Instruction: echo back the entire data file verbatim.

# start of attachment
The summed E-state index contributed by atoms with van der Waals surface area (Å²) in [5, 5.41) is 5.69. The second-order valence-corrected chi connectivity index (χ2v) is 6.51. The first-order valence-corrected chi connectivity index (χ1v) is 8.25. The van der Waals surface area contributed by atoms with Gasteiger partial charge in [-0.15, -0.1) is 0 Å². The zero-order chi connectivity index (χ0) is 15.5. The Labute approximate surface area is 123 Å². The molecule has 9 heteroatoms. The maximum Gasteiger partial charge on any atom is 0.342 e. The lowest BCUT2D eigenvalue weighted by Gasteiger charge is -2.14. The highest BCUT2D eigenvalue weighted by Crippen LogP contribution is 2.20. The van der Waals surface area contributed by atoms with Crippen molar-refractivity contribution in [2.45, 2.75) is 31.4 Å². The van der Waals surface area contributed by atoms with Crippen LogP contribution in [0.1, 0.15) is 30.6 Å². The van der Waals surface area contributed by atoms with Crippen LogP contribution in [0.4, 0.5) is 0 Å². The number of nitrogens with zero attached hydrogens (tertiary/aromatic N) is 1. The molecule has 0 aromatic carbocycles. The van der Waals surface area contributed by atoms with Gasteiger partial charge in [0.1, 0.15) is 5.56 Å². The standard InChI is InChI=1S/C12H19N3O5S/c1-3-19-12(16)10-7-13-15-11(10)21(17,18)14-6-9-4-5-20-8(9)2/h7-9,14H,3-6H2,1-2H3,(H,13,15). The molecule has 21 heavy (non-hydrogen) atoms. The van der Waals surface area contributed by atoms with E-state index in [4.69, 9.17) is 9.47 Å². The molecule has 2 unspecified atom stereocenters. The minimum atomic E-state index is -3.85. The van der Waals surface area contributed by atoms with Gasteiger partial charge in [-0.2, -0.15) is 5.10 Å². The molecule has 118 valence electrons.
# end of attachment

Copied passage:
The summed E-state index contributed by atoms with van der Waals surface area (Å²) in [5, 5.41) is 5.69. The second-order valence-corrected chi connectivity index (χ2v) is 6.51. The first-order valence-corrected chi connectivity index (χ1v) is 8.25. The van der Waals surface area contributed by atoms with Gasteiger partial charge in [-0.15, -0.1) is 0 Å². The zero-order chi connectivity index (χ0) is 15.5. The Labute approximate surface area is 123 Å². The molecule has 9 heteroatoms. The maximum Gasteiger partial charge on any atom is 0.342 e. The lowest BCUT2D eigenvalue weighted by Gasteiger charge is -2.14. The highest BCUT2D eigenvalue weighted by Crippen LogP contribution is 2.20. The van der Waals surface area contributed by atoms with Crippen molar-refractivity contribution in [2.45, 2.75) is 31.4 Å². The van der Waals surface area contributed by atoms with Crippen LogP contribution in [0.1, 0.15) is 30.6 Å². The van der Waals surface area contributed by atoms with Crippen LogP contribution in [0.4, 0.5) is 0 Å². The number of nitrogens with zero attached hydrogens (tertiary/aromatic N) is 1. The molecule has 0 aromatic carbocycles. The van der Waals surface area contributed by atoms with Gasteiger partial charge in [0.1, 0.15) is 5.56 Å². The standard InChI is InChI=1S/C12H19N3O5S/c1-3-19-12(16)10-7-13-15-11(10)21(17,18)14-6-9-4-5-20-8(9)2/h7-9,14H,3-6H2,1-2H3,(H,13,15). The molecule has 21 heavy (non-hydrogen) atoms. The van der Waals surface area contributed by atoms with E-state index in [4.69, 9.17) is 9.47 Å². The molecule has 2 unspecified atom stereocenters. The minimum atomic E-state index is -3.85. The van der Waals surface area contributed by atoms with Gasteiger partial charge in [-0.2, -0.15) is 5.10 Å². The molecule has 118 valence electrons.